NYU Professor Outlines Why People On Crowded Subway Cars Respond Well To Mobile Ads

An advertiser looking to boost response rates for a mobile offer can employ a simple solution: Target commuters on crowded trains. And if there’s a delay or disruption, response rates rise further.

The reason? The more crowded the subway car, the more consumers immerse themselves in their phones to avoid contact with the strangers next to them, according to research by Anindya Ghose, a professor at New York University’s Stern School of Business.

His book, released Tuesday, “Tap: Unlocking the Mobile Economy,” includes the results of mobile advertising research he’s conducted over the past few years. Like the research on the behavior of train commuters, the book’s findings reveal simple, surprising and revelatory truths.

Working with 3,500 retailers in 374 cities and towns in Germany, Ghose explored the interplay between a consumer’s distance from a store and the discount being offered. “They should send the person nearer to the store a lower discount than the people further from the store,” Ghose said.

Ghose talked to AdExchanger about what’s he’s learned about the mobile advertising economy, what he makes of the telco-advertising convergence and what country he thinks is the most innovative in mobile.

AdExchanger: Many of your examples in the book involve studies with foreign telcos. What do you think the opportunity is for ad tech and telcos in the US to come together?

ANINDYA GHOSE: The same opportunities exist and are being harnessed gradually in the US. A big reason Verizon came together with AOL was to try to switch the data together, from offline to online behavior.

The research [I conducted] in China, South Korea and Germany with telcos can be replicated here. I testified in an appraisal litigation case filed by shareholders against Verizon, and our evaluation was that the Verizon/AOL deal was underpriced by $1.6 billion.

The US seems to have gotten a lot friendlier to telcos and ad tech recently, with the FCC ruling that ISPs can collect data. What’s your take on this?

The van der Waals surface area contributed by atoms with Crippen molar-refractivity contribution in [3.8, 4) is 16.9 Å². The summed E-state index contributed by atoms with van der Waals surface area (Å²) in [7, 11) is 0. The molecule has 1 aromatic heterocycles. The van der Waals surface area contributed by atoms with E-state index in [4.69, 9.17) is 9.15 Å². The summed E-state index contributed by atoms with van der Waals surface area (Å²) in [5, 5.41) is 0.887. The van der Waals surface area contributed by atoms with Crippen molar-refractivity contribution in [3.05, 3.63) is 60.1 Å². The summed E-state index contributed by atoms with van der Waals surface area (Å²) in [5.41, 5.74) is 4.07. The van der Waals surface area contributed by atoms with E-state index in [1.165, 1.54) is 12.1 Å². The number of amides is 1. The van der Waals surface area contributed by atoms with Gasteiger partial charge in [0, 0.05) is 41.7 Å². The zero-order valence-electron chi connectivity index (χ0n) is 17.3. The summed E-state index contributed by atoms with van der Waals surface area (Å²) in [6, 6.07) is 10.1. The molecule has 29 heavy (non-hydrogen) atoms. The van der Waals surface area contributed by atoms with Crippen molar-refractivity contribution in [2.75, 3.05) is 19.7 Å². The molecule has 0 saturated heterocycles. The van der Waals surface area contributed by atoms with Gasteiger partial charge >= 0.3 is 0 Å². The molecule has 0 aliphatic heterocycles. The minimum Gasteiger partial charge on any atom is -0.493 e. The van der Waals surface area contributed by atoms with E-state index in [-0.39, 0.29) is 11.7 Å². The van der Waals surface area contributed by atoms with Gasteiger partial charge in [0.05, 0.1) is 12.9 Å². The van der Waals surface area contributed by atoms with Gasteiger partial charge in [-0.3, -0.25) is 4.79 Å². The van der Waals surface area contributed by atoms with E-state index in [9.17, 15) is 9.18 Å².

FCC chair Ajit Pai’s logic is that Google and Facebook don’t have to ask us permission to use the data, so why should Verizon and Sprint have to?

A lot of my book talks about the conundrum of consumers getting overwhelmed with ads and offers. The reason is that, as astonishing as it may sound, companies today still don’t have enough data about our preferences. The data exists, but it exists in silos.

Someone has to come and stitch the consumer profile together. In the absence of that, brands send us an overwhelming amount of ads because they don’t have enough information about my preferences.

The solution to this problem is not consumers holding back their preferences, but actually sharing more. When that ecosystem gets more information from us, and they are able to stitch the profiles better, companies will reduce the frequency of ads and offers, and increase relevancy. That will be a happier ecosystem. Consumers will get fewer ads, and companies will get a better bang for their buck because the effectiveness of ads increases.

You talk about how routines can shape offers. What’s an example of that?

When you ask people, “Are you predictable in your behavior?” the vast majority of people will say they are spontaneous. The data shows the opposite. If marketers can figure out our usual patterns of walking, shopping, dining and eating out, they can use that to send us relevant messages.

In fact, there was a study done by Microsoft where they asked for volunteers to share their location data, and they could predict the location of a person six, eight, 12 months in advance. My phone is always with me, and if they can connect the dots, they can predict where I will be eight months from now.

What are your thoughts on the privacy implications of mobile advertising?

The stitching together of data is what’s scared consumers – especially with the FCC [ruling on ISPs]. Everybody has done something funky in their life, and in the grand scheme of things, the vast majority of sins and vices we worry about are irrelevant for the marketing world.

There is little reason for the company to use that information to embarrass people. One embarrassed customer is one lost customer. What we should care more about is this adversarial world of hackers.

And a lot of people don’t understand the distinction between corporate data privacy versus government data privacy. When the NSA snoops on underwater sea cables and plucks out data from Google and Facebook, that worries me. I don’t know what they’re going to do with it, and I don’t want them to misclassify me.

What country is leading the pack in terms of mobile advertising?

China is a crystal ball for what’s happening. At home in the US, we are told that China is all about imitation, not innovation, and that’s not true at all. WeChat has done stuff three years back, like mobile payments that Facebook is doing now. We should recognize that and give credit where it’s due.

This interview has been condensed and edited.


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1 Comment

  1. Randall Tinfow

    True that ads may be better targeted. That does not translate to less noise, clutter, or interruption for consumers, since ad velocity is determined by publishers.